Run Hub’s training program for the EWEB Run to Stay Warm is in its third year and has nearly 50 athletes preparing for the half marathon or 10K. This year, Run Hub employee Katie Fitch and former Olympic runner Ian Dobson are coaching the team. Both are great coaches who bring unique skills and perspectives to this comprehensive program.
Katie is a PhD student in the Education Studies Department at the University of Oregon. She started competing as a distance swimmer and later learned her endurance transferred well to running. She has run numerous half marathons, seven marathons and one full Ironman Triathlon.
Ian is the assistant race director for the Eugene Marathon. He has coached elite athletes as part of Team Run Eugene and the Oregon Track Club. Prior to his coaching career, he ran the 5,000 meters at Stanford University and competed in the 5,000 meters in the 2008 Olympics in Beijing.
Get to know Katie and Ian:
As someone who has participated in a Run Hub training program before, what have you learned from being a coach?
Katie: I have learned a lot about supporting others in reaching their goals. It’s the first time I have written training plans for people so I am learning how important it is to check in with runners and see what is and is not working for them on a weekly basis. Adjusting and adapting training to meet people’s schedules is important to people being successful.
Why do you like coaching the everyday athlete? How is it different from coaching an Olympic hopeful?
Ian: Coaching everyday athletes is different in a number of ways. First of all, they’re juggling careers and families in a way that most “Olympic hopeful” athletes aren’t. The goals for everyday athletes are usually very personal and may not always be tied to race performance. The actual workouts are not as different between the two groups as one might think; obviously some people are running faster than others, but the volume of workouts and long runs are quite similar.
How do Ian’s strengths as a coach complement your strengths?
Katie: I grew up as a competitive swimmer and not a competitive runner so I appreciate Ian’s knowledge that he brings as a former elite runner and coach of elite runners. I am thankful also for Ian’s knowledge about writing a good series of Tuesday night interval workouts for the group. I know interval workouts are important, but with this being my first time formally coaching it was nice that he could take the lead on this portion of the training program.
How do Katie’s strengths as a coach complement your strengths?
Ian: I think Katie and I have similar strengths, especially in that we both really like connecting with people. She’s so good at getting in front of the group and communicating information and she’s much better than me at knowing what people will need to know on any given day.
What do you hope each of the training team participants take away from the program?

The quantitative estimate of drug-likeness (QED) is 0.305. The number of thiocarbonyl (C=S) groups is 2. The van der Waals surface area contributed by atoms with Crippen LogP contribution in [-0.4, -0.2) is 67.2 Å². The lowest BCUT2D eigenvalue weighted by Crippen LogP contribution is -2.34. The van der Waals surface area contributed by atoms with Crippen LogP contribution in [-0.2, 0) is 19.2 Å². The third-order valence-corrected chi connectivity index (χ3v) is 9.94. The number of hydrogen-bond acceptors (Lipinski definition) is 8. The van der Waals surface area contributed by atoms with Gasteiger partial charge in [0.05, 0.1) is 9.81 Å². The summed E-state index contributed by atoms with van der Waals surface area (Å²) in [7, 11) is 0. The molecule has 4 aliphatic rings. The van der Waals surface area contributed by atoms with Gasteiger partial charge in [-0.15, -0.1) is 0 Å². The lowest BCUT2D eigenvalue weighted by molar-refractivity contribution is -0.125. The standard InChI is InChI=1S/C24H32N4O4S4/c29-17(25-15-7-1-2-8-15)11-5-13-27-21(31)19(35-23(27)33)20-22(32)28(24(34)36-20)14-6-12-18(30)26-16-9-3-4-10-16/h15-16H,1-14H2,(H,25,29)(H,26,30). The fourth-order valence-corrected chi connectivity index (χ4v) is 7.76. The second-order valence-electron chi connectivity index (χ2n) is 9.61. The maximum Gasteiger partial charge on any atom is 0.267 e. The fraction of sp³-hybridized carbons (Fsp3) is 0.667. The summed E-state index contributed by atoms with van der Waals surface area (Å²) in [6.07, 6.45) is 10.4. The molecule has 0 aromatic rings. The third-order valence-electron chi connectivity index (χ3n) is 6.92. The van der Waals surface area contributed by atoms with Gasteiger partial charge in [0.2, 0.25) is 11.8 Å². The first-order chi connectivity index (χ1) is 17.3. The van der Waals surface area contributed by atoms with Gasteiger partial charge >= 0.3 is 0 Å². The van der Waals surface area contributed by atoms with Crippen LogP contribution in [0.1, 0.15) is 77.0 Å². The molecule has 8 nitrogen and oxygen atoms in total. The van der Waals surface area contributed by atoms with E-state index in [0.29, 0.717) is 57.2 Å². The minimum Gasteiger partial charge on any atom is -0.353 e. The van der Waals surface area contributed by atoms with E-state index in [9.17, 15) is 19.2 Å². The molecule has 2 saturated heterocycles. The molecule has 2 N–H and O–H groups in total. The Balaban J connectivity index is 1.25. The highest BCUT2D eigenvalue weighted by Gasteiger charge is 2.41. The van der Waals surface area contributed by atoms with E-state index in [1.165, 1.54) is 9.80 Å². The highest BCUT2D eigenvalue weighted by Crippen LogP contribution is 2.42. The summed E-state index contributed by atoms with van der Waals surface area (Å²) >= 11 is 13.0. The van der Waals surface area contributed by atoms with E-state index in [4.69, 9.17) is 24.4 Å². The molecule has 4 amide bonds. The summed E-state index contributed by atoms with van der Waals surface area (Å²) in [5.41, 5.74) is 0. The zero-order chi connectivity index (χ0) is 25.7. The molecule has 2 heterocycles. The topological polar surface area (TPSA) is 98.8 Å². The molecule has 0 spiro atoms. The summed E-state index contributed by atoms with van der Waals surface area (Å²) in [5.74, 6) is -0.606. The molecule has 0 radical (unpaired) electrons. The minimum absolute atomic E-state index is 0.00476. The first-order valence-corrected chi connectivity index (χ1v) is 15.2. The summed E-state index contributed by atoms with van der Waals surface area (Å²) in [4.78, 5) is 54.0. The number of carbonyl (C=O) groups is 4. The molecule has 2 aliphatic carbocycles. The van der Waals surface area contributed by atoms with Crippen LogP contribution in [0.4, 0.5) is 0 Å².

Katie: I hope they take away new friendships and training partners, the joy of working hard as a team, and the knowledge that they can run faster than they thought they could when they started the program!
What’s something the everyday athlete could learn from an Olympic runner, and vice versa?
Ian: The thing that the everyday athlete could learn from people competing at the highest level is to be intentional about each day. Anyone competing at the Olympic level is going to be very dialed in on what the purpose of each training session is and the difference between their easy days and hard days is big. I think the thing that an elite level athlete could learn from every day athletes is the sense of perspective that comes from having a job, kids, etc. Running is important, but no matter what level a person is at, there are more important things.
How does your experience as a runner influence how you coach? What expertise do you bring to the program?
Katie: I have been successful in my own swim and run training and racing at maintaining energy and pace throughout a long run or swim. I think my own success allows me to coach runners through how to plan a race and train so you don’t hit a wall at the end. I also know the importance of getting uncomfortable during training and doing speed work even if it isn’t what you like in helping you maintain pace for longer periods of time on long runs. I can also bring advice to runners about what is important to push through and when it is okay to back off and listen to their body.
What’s one thing you’ve learned from coaching that stands out to you?
Ian: One thing I’ve learned is that the athletes who work the hardest aren’t always the ones who have the most success. I grew up with this idea that if you work hard you can accomplish anything, but in running, if you just work hard and don’t take rest and recovery just as seriously, you’ll just end up hurt or tired. Hard work is important, but it’s just not nearly as important as I used to think it is. The discipline to really relax on easy days and back off when something hurts is at least as important as working hard on the hard days.
What has been your favorite part of coaching Team Run Hub so far?
Katie: Getting to know new people and strengthening friendships with runners I already knew. It has been great to see everyone work hard and improve. To see people get stronger and more confident over the training program has been fun to watch.
Ian: My favorite part of coaching Team Run Hub so far is hearing some of the people on the team be surprised at how fast they’re running! Obviously it’s not all about running fast, but to see people exceed their expectations and run paces they didn’t think they were capable of is exciting.